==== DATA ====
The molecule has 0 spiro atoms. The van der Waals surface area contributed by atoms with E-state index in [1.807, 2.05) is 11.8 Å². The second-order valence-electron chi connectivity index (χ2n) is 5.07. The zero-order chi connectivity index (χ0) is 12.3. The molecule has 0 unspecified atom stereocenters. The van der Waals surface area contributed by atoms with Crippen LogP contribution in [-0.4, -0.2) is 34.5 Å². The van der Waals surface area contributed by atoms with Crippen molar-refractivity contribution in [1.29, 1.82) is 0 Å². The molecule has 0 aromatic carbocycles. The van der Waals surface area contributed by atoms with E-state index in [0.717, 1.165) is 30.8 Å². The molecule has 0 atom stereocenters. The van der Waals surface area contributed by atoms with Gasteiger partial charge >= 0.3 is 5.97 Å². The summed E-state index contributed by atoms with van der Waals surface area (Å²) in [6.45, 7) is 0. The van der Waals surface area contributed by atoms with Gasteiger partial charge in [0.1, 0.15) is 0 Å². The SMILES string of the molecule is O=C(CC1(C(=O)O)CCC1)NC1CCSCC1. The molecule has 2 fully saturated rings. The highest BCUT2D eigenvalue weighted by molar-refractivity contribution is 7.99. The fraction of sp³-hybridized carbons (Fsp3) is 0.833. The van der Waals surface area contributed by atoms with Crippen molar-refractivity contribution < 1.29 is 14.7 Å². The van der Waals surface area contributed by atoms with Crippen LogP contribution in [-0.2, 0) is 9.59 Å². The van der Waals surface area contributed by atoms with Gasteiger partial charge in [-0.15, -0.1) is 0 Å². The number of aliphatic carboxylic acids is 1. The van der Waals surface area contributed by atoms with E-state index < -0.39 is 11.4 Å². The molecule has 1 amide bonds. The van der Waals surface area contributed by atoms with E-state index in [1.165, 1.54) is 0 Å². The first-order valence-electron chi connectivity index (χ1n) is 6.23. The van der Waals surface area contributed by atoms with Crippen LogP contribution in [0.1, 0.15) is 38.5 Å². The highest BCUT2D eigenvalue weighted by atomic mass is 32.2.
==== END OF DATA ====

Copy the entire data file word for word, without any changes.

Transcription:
The molecule has 0 spiro atoms. The van der Waals surface area contributed by atoms with E-state index in [1.807, 2.05) is 11.8 Å². The second-order valence-electron chi connectivity index (χ2n) is 5.07. The zero-order chi connectivity index (χ0) is 12.3. The molecule has 0 unspecified atom stereocenters. The van der Waals surface area contributed by atoms with Crippen LogP contribution in [-0.4, -0.2) is 34.5 Å². The van der Waals surface area contributed by atoms with Crippen molar-refractivity contribution in [1.29, 1.82) is 0 Å². The molecule has 0 aromatic carbocycles. The van der Waals surface area contributed by atoms with E-state index in [0.717, 1.165) is 30.8 Å². The molecule has 0 atom stereocenters. The van der Waals surface area contributed by atoms with Gasteiger partial charge >= 0.3 is 5.97 Å². The summed E-state index contributed by atoms with van der Waals surface area (Å²) in [6.45, 7) is 0. The van der Waals surface area contributed by atoms with Gasteiger partial charge in [0.1, 0.15) is 0 Å². The SMILES string of the molecule is O=C(CC1(C(=O)O)CCC1)NC1CCSCC1. The molecule has 2 fully saturated rings. The highest BCUT2D eigenvalue weighted by molar-refractivity contribution is 7.99. The fraction of sp³-hybridized carbons (Fsp3) is 0.833. The van der Waals surface area contributed by atoms with Crippen molar-refractivity contribution < 1.29 is 14.7 Å². The van der Waals surface area contributed by atoms with Crippen LogP contribution in [-0.2, 0) is 9.59 Å². The van der Waals surface area contributed by atoms with Gasteiger partial charge in [-0.15, -0.1) is 0 Å². The number of aliphatic carboxylic acids is 1. The van der Waals surface area contributed by atoms with E-state index < -0.39 is 11.4 Å². The molecule has 1 amide bonds. The van der Waals surface area contributed by atoms with E-state index in [1.165, 1.54) is 0 Å². The first-order valence-electron chi connectivity index (χ1n) is 6.23. The van der Waals surface area contributed by atoms with Crippen LogP contribution in [0.1, 0.15) is 38.5 Å². The highest BCUT2D eigenvalue weighted by atomic mass is 32.2.